When I Quit Drinking, Shirley Temples Made Going Out Fun Again

In Underrated we review the ordinary rituals we build around food. Next up: drinking a Shirley Temple.

You probably last drank a Shirley Temple at your third-grade classmate’s laser tag birthday party with a slice of bad pizza on a plastic Toy Story-branded tablecloth. Or maybe you had it “dirty” with a shot of vodka back in 2022, when everyone from the New York Times to Business Insider named it the drink of the summer. That’s when I began drinking them again myself—strictly the G-rated kind with grenadine, Sprite, and a maraschino cherry. The year 2022 also happened to be when I quit drinking and abdicated all claims to future Drinks of the Summer. I’m pleased to report that the kid-friendly version still gives you all the same feelings from the last time you had one: excitement, pleasure, and the optimism of a person who didn’t yet know back pain.

When I quit drinking, I had no idea what to do with myself in restaurants, where my sobriety stuck in my throat every time I was asked for my drink order. I was possessed, routinely, by the urge to apologize to my server for making them bring me some boring crap we both knew I didn’t want. Many menus did have a “mocktails” section, to be fair, with some tempting offerings. But, living in New York, I was insulted by the idea of paying craft cocktail prices for something that would by definition fail to get me drunk.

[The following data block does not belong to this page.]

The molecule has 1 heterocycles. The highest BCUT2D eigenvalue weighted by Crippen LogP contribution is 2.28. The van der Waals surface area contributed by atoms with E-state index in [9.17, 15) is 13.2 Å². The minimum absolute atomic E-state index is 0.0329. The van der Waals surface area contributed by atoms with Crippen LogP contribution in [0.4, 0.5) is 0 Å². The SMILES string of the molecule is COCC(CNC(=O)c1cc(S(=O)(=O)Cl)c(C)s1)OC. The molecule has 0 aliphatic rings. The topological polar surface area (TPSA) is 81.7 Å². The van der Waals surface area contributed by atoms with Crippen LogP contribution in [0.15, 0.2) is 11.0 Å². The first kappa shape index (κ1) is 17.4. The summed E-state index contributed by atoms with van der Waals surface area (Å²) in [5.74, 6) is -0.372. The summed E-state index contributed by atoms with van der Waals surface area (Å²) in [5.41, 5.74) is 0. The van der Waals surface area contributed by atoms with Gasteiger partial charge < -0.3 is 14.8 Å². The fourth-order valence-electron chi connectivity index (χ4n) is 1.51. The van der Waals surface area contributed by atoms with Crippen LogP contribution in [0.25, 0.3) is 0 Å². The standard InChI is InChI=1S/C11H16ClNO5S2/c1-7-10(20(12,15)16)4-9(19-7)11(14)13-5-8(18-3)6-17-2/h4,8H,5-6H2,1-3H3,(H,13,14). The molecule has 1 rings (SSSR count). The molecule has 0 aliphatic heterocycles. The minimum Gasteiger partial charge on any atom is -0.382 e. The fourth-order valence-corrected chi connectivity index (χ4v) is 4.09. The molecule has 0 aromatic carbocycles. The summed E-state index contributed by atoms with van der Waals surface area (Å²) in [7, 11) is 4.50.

Then I found myself heading to a party hosted by the intimidatingly cool newsletter Dirt, where there would be an open bar. I dreaded the prospect of spending the evening schlepping around my usual pint glass full of soda with bitters, a grim and unwieldy cocktail that might as well be called The Ugh. But instead, when I arrived, I saw her winking at me from the cocktail menu across the room—in oh-so-trendy “dirty” form, true, but it was still like going to a party where you think you won’t know anybody and then seeing an old friend unexpectedly. I beelined for her, my heart pounding.

“Hi there,” I said to the bartender, my eyes still glued to the menu as if I thought she might disappear from it any second. “Could I have a Shirley Temple?”

“One Dirty Shirley coming right up,” he said.

NO,” I said casually. I would be forced to make this distinction regularly during the Summer of the Dirty Shirley, and never managed to do so with any grace. “Uh. Sorry. Just a regular Shirley, please.”

But the drink he served me didn’t look like “just a regular” anything. The Shirley Temple came in a highball glass topped with a skewer of three velvety Luxardo cherries. What had I done to deserve such opulence? A half-inch of neon pink grenadine climbed up the bottom of the glass, the pale Sprite burbling away like witch’s brew. It didn’t look like one of my sorry soda and bitters, that’s for sure. It didn’t even look like a cocktail. It just looked perfectly, unmistakably like a Shirley Temple. And it tasted third-grade-birthday-party delicious, its saccharine fruitiness tempting me with a good old-fashioned sugar rush.